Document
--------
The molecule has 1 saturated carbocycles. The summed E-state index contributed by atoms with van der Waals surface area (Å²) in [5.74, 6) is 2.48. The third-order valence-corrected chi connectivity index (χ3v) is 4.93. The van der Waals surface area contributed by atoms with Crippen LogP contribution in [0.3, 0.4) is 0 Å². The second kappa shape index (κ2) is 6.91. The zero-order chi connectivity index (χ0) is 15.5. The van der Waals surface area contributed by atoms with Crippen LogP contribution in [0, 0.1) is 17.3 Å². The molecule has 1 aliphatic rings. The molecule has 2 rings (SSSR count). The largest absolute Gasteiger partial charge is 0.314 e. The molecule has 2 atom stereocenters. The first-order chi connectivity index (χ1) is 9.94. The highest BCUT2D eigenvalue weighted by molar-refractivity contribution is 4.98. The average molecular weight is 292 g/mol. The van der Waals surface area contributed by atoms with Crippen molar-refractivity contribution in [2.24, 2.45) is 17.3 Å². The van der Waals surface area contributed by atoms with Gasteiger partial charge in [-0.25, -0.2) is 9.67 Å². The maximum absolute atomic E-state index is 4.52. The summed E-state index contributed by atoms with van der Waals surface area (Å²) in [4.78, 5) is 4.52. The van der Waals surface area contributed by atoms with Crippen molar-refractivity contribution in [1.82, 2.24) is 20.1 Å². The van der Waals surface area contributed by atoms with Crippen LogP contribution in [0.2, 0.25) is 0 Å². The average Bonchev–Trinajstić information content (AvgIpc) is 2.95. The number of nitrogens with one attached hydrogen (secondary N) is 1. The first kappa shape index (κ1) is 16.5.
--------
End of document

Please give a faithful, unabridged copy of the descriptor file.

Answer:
The molecule has 1 saturated carbocycles. The summed E-state index contributed by atoms with van der Waals surface area (Å²) in [5.74, 6) is 2.48. The third-order valence-corrected chi connectivity index (χ3v) is 4.93. The van der Waals surface area contributed by atoms with Crippen LogP contribution in [0.3, 0.4) is 0 Å². The second kappa shape index (κ2) is 6.91. The zero-order chi connectivity index (χ0) is 15.5. The van der Waals surface area contributed by atoms with Crippen LogP contribution in [0, 0.1) is 17.3 Å². The molecule has 1 aliphatic rings. The molecule has 2 rings (SSSR count). The largest absolute Gasteiger partial charge is 0.314 e. The molecule has 2 atom stereocenters. The first-order chi connectivity index (χ1) is 9.94. The highest BCUT2D eigenvalue weighted by molar-refractivity contribution is 4.98. The average molecular weight is 292 g/mol. The van der Waals surface area contributed by atoms with Crippen molar-refractivity contribution in [2.24, 2.45) is 17.3 Å². The van der Waals surface area contributed by atoms with Gasteiger partial charge in [-0.25, -0.2) is 9.67 Å². The maximum absolute atomic E-state index is 4.52. The summed E-state index contributed by atoms with van der Waals surface area (Å²) in [4.78, 5) is 4.52. The van der Waals surface area contributed by atoms with Crippen molar-refractivity contribution in [1.82, 2.24) is 20.1 Å². The van der Waals surface area contributed by atoms with Crippen LogP contribution in [0.2, 0.25) is 0 Å². The average Bonchev–Trinajstić information content (AvgIpc) is 2.95. The number of nitrogens with one attached hydrogen (secondary N) is 1. The first kappa shape index (κ1) is 16.5.